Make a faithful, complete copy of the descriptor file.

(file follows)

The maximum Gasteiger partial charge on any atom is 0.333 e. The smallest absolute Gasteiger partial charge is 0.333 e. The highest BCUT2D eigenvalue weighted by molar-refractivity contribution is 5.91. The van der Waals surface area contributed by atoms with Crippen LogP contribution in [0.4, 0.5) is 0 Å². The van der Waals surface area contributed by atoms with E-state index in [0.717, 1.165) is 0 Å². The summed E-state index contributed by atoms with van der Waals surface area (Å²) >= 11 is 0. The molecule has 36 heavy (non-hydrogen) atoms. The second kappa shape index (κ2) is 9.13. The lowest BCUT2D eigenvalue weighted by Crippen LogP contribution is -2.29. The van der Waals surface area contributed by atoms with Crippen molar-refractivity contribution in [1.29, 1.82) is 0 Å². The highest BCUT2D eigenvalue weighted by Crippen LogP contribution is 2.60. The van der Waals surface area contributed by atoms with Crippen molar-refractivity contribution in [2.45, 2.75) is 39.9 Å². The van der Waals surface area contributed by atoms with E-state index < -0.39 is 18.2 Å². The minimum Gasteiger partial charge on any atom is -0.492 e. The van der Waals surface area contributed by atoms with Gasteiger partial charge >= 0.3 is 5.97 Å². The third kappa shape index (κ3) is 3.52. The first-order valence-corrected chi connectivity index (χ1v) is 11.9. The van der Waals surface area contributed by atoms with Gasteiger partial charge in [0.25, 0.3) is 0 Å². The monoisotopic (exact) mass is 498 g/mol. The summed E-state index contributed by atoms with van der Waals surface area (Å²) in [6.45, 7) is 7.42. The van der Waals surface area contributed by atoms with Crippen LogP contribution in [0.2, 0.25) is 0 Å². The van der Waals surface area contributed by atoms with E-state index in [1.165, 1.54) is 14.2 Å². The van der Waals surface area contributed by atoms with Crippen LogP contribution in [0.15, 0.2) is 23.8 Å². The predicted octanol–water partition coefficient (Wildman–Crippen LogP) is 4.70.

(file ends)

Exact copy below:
The maximum Gasteiger partial charge on any atom is 0.333 e. The smallest absolute Gasteiger partial charge is 0.333 e. The highest BCUT2D eigenvalue weighted by molar-refractivity contribution is 5.91. The van der Waals surface area contributed by atoms with Crippen LogP contribution in [0.4, 0.5) is 0 Å². The van der Waals surface area contributed by atoms with E-state index in [0.717, 1.165) is 0 Å². The summed E-state index contributed by atoms with van der Waals surface area (Å²) >= 11 is 0. The molecule has 36 heavy (non-hydrogen) atoms. The second kappa shape index (κ2) is 9.13. The lowest BCUT2D eigenvalue weighted by Crippen LogP contribution is -2.29. The van der Waals surface area contributed by atoms with Crippen molar-refractivity contribution in [1.29, 1.82) is 0 Å². The highest BCUT2D eigenvalue weighted by Crippen LogP contribution is 2.60. The van der Waals surface area contributed by atoms with Crippen molar-refractivity contribution in [2.45, 2.75) is 39.9 Å². The van der Waals surface area contributed by atoms with E-state index < -0.39 is 18.2 Å². The minimum Gasteiger partial charge on any atom is -0.492 e. The van der Waals surface area contributed by atoms with Gasteiger partial charge >= 0.3 is 5.97 Å². The third kappa shape index (κ3) is 3.52. The first-order valence-corrected chi connectivity index (χ1v) is 11.9. The van der Waals surface area contributed by atoms with Gasteiger partial charge in [0.25, 0.3) is 0 Å². The monoisotopic (exact) mass is 498 g/mol. The summed E-state index contributed by atoms with van der Waals surface area (Å²) in [6.45, 7) is 7.42. The van der Waals surface area contributed by atoms with Crippen LogP contribution in [0.2, 0.25) is 0 Å². The van der Waals surface area contributed by atoms with E-state index in [1.165, 1.54) is 14.2 Å². The van der Waals surface area contributed by atoms with Crippen LogP contribution in [0.15, 0.2) is 23.8 Å². The predicted octanol–water partition coefficient (Wildman–Crippen LogP) is 4.70.